Last year I wrote a blog suggesting that the maximum number of exterior materials should be limited to three finishes. My “Rule of Three” was in response to the trend of mixing too many exterior finishes, giving the exteriors a hodgepodge appearance. I loved the exuberance of texture and materials, but a little discipline can go a long way.
Recently, I’ve run across a different Rule of Three. Instead of a maximum of three, these communities required a minimum of three exterior materials. My first thought was that this must have been a reaction to Florida’s not-so-distant pastime of beige stucco communities that lacked style and diversity. I can’t say I blame them!
This minimum of three materials wasn’t exclusive to one community either – we encountered the rule in Northern Virginia and South Carolina. One from a zoning department and one from the developer. Low-and-behold, monotony isn’t just a “stucco” thing! In the case of Virginia, it’s not uncommon to receive push back on all-siding exteriors. The problem, of course, is that an all-siding elevation is usually the most cost-effective. With rising interest rates, labor and material costs and millennials struggling to qualify for a mortgage, we’re all fighting an uphill battle to cut cost and add value. Is it worth sticking to a 3 material minimum if it means pricing a house out of the market?
Perhaps we are missing the forest for the trees. I was once told that rules are the obedience of fools and the guidance of wise men. With that as our premise, I like to start with an understanding of the objective of the rule. Then, I can then suggest alternatives that capture the spirit of the rule, if not the letter of the rule.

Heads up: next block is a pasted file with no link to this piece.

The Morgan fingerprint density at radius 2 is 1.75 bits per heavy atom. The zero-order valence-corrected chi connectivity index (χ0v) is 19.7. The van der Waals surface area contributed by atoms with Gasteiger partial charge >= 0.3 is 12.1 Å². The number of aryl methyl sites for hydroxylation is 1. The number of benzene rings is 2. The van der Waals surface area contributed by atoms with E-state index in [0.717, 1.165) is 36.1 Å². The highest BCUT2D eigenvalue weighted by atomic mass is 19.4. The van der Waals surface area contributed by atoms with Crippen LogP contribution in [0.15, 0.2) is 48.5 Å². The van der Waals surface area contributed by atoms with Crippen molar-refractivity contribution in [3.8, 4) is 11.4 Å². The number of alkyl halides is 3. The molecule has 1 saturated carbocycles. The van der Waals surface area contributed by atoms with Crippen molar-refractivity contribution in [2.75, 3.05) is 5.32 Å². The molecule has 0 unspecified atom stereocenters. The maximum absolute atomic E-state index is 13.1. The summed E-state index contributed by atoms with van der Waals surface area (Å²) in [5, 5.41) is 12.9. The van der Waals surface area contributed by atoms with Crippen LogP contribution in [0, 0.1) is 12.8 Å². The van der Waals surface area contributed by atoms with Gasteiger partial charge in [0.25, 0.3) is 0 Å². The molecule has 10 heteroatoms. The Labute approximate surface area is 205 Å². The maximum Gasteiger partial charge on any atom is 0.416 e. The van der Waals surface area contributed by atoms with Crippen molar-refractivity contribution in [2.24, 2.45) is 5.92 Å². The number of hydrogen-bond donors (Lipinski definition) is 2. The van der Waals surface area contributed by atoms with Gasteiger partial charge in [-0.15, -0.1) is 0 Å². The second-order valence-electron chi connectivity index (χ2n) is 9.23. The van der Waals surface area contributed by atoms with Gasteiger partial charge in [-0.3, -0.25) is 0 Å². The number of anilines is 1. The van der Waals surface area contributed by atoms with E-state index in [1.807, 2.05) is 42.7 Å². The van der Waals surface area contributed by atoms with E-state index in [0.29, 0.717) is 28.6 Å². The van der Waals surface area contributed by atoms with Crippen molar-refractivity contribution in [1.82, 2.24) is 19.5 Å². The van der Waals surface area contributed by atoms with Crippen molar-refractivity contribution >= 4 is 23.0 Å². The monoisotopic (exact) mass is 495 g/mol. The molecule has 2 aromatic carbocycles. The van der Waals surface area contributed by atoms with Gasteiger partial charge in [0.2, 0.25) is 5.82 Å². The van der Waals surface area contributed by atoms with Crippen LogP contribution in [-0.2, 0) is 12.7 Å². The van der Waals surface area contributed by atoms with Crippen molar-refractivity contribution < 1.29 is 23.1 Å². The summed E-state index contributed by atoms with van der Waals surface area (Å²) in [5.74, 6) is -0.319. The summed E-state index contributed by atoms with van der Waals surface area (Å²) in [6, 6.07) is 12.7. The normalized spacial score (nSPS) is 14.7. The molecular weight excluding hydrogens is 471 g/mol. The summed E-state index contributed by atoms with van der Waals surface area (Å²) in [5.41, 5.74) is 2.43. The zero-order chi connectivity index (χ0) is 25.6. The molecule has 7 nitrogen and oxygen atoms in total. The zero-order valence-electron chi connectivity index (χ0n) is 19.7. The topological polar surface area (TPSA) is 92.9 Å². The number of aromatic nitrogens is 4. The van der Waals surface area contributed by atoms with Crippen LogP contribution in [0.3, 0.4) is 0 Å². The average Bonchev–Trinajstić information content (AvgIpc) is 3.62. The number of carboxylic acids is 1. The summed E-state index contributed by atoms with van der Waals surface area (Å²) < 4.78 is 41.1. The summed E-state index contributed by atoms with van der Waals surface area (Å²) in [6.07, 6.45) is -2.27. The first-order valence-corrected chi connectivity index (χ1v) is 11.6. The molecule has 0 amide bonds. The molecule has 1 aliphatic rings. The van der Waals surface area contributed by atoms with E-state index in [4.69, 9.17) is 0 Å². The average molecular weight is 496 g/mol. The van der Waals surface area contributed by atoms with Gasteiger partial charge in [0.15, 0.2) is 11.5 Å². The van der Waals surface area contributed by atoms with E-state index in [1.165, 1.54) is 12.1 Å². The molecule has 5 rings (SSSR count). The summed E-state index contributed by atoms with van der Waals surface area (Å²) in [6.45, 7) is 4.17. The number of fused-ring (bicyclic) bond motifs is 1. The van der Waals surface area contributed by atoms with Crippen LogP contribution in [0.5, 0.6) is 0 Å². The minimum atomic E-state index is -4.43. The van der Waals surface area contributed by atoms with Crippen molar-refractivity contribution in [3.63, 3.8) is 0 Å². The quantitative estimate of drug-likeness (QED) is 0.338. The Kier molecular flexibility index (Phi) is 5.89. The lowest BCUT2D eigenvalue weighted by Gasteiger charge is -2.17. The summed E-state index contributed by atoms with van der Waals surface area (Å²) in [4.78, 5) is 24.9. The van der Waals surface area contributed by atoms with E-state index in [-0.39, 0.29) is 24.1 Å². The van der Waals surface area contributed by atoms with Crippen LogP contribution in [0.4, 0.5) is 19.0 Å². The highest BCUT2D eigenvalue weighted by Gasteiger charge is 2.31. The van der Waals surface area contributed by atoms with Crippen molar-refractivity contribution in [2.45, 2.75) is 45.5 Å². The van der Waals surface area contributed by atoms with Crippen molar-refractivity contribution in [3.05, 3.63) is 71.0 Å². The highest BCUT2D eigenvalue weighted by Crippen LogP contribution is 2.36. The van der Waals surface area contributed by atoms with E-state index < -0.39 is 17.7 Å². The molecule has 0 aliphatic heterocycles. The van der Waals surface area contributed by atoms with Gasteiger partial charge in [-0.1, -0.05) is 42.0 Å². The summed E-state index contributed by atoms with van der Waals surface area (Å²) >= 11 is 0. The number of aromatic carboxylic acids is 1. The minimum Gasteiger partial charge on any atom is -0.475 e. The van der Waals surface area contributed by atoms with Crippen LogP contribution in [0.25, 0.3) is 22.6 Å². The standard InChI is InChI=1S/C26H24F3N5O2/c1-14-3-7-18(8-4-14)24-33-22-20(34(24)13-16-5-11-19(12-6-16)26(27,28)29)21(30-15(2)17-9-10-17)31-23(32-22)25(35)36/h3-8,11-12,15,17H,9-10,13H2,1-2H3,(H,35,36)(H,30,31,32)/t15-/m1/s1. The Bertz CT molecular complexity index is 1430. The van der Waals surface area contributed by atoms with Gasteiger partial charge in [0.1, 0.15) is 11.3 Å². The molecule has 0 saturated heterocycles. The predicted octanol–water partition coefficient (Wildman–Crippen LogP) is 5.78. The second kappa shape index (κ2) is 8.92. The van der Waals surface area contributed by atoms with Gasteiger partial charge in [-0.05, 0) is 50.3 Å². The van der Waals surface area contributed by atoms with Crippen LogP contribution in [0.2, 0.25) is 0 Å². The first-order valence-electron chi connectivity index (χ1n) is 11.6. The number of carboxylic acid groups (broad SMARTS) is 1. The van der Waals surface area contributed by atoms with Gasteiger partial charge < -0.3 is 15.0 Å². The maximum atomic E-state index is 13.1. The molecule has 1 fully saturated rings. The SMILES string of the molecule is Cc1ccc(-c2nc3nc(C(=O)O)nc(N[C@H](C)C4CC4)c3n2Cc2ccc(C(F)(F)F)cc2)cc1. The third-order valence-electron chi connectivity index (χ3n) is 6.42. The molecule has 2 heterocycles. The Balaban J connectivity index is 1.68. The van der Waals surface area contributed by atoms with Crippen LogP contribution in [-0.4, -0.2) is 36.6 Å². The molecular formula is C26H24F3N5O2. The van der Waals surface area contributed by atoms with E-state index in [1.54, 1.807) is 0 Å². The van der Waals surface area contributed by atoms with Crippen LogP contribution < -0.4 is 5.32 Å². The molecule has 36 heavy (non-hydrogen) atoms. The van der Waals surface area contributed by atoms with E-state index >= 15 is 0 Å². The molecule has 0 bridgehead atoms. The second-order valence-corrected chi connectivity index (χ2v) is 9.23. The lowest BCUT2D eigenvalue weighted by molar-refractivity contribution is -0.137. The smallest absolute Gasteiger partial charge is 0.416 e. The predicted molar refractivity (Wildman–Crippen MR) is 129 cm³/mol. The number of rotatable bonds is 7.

Focusing on the Streetscape
We want to avoid monotony (Whether it’s a street lined with beige banded stucco or white siding houses) by adding variety in colors, texture, and materials. Perhaps we shouldn’t be so singularly focused on one house though. The individual house is important, but how it plays into the entire streetscape and community is where we will really achieve the effect that home buyers (and developers) are looking for. Let’s add animation to the exteriors in a disciplined way that doesn’t just arbitrarily add random materials that are incongruous to the style.
A Case Study
Understanding the role color plays in adding animation to the exterior is also worth exploring. For one house, we designed a French Country elevation with stucco and stone in keeping with the style. The construction documents were submitted to the architectural review board without a color rendering. What the ARB envisioned in the black and white drawing was too much stucco, likely something like this:
I’m sure they had painful flashbacks to the “Florida banded stucco” days and were immediately repulsed. The thing is, we always intended to use two body colors, like below.
The second body color gave the house more animation and depth. Alas, this concept wasn’t fully understood by the developer’s board, so the compromise was to add a third material: Brick. That brick was then painted to the second body color.
The good news: The exterior was approved! The bad news: That beautiful brick and brick ledge significantly increased the cost. Ouch!
Take a look at this all-siding house. While it is in keeping with the style, it is clearly missing out on its potential.
Now let’s look at the same house below: A second body color can highlight the front porch while adding brick at the bottom brings it to life without going overboard – see the difference that color can make?!?
Now look at the house below and imagine if we were forced to add stone as a “third material”… It would just look silly!
The Big Picture
There are certainly instances where 3 materials enhance a house’s architectural style. However, the real moral of the story is less focused on having a variety of materials and more having a variety of styles. A Craftsman elevation with stone, siding and shakes next to a farm house with brick, siding, and board and batten next to a brick and siding house makes for a wonderfully rich streetscape, even if not every house uses three materials!
This post was written by Housing Design Matters